Day 8: Isabela Island
Isabela Island is the largest island of the Galápagos with an area of 4,586 square kilometres and length of 100 kilometres, almost four times larger than Santa Cruz, the second largest of the archipelago. At approximately 1 million years old, the island was formed by the merger of 6 shield volcanoes – Alcedo, Cerro Azul, Darwin, Ecuador, Sierra Negra, and Wolf. It is cool to see how the union of the lava flows of the volcanoes have formed Isabela island!
All of these volcanoes except Ecuador are still active, making it one of the most volcanically active places on earth. Sierra Negra erupted as recently as 2005 and we saw part of the lava flow from that eruption on our hike. Despite being the largest island, only ~1700 people live on Isabela. This is because of the forbidding terrain and that most of the island is closed off for any human visitation. Out of the 6 volcanoes, the only one that is allowed to be hiked is Sierra Negra, and hiking it is a popular Galapagos activity. The hike is about 16 Km round trip and takes about 5 hours.
We got up at 6:30AM, got a quick breakfast and were picked up by a funny looking truck with rows of wooden benches in the back to carry lots of passengers.
It took about 40 min to drive to the base of the Sierra Negra mountain. There were about 30 people in our group, which was split into two, one led by a Spanish speaking naturalist and the other by an English speaking naturalist. All hikes in Isabela must be led by a naturalist. We started the hike surrounded by a cloud with poor visibility. After walking up towards the Sierra Negra caldera for about 3 km, we broke through the cloud and started getting glimpses of the caldera. We walked along the rim of the caldera for another 2 km or so, passing by some great lookout points for viewing the lava-filled caldera. The trail was surrounded by Guava trees, which are foreign to Isabela. The Guava trees must really like the conditions because they have taken over the native plant population. According to our guide, efforts are underway to cut down at least some of the guava trees to give the native plant population a fighting chance.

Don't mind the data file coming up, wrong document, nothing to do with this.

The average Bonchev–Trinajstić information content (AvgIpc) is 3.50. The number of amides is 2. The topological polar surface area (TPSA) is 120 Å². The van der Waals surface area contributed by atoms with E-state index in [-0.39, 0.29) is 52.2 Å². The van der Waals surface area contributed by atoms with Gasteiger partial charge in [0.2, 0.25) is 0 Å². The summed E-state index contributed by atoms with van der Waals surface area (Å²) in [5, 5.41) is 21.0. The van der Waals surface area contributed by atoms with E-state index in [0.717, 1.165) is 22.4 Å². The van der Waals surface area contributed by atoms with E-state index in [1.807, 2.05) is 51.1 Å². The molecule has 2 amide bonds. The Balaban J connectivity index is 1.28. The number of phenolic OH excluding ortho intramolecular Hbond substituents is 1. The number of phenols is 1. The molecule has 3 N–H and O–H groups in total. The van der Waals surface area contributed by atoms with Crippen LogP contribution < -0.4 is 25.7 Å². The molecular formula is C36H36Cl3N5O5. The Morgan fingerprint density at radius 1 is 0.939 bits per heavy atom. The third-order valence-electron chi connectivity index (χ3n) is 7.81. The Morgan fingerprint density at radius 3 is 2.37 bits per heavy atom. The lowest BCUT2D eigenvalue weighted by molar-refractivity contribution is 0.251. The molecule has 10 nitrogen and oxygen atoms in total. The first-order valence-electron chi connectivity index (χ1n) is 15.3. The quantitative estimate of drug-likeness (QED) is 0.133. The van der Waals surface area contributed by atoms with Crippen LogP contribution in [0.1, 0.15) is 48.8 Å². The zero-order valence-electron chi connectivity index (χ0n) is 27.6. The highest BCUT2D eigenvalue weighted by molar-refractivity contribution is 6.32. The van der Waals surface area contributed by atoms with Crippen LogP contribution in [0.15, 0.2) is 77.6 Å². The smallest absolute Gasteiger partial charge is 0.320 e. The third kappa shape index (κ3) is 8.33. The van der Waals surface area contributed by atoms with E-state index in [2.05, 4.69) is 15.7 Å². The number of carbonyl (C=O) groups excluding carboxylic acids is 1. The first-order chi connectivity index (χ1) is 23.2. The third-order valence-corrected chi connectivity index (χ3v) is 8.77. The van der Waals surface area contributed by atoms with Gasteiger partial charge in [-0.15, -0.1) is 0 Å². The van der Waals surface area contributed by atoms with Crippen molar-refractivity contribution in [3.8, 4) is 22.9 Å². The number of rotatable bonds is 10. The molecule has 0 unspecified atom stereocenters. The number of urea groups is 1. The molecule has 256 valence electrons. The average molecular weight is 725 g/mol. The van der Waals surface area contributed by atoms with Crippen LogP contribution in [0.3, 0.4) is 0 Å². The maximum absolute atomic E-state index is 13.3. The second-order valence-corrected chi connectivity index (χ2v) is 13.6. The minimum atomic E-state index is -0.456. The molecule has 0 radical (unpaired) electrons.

After walking along the rim of the caldera for a kilometre or so, we branched off and followed a trail heading North that led up to lava flows from a recent eruption of Sierra Negra. Along the way we saw several examples of aa and pahoehoe lava flows and passed by several fumaroles and lava tubes. Even in this highly inhospitable landscape, life was starting to take hold. We saw several cactus plants standing tall on the lava plains.
After the hike, we came back to our hotel and got lunch. Around 4, another guy picked us up and took us to Concha de Perla, a natural pool in a small mangrove forest, popular for snorkeling, about a 10 min drive from our hotel and very close to the harbour. I saw several groups of ray and a sea turtle swimming! I was quite excited to see the sea turtle, because I had failed to see one during the snorkeling near Santiago island, when nearly everyone else in the group did. We also drove to Flamingo bay, a local hangout for pink Flamingos.
For dinner, we went to Iguana Crossing again. The ocean views from the window were gorgeous!
After dinner, we hung out at a local bar to talk to some locals. We met several young people from Argentina and Chile who live and work on the Galapagos islands.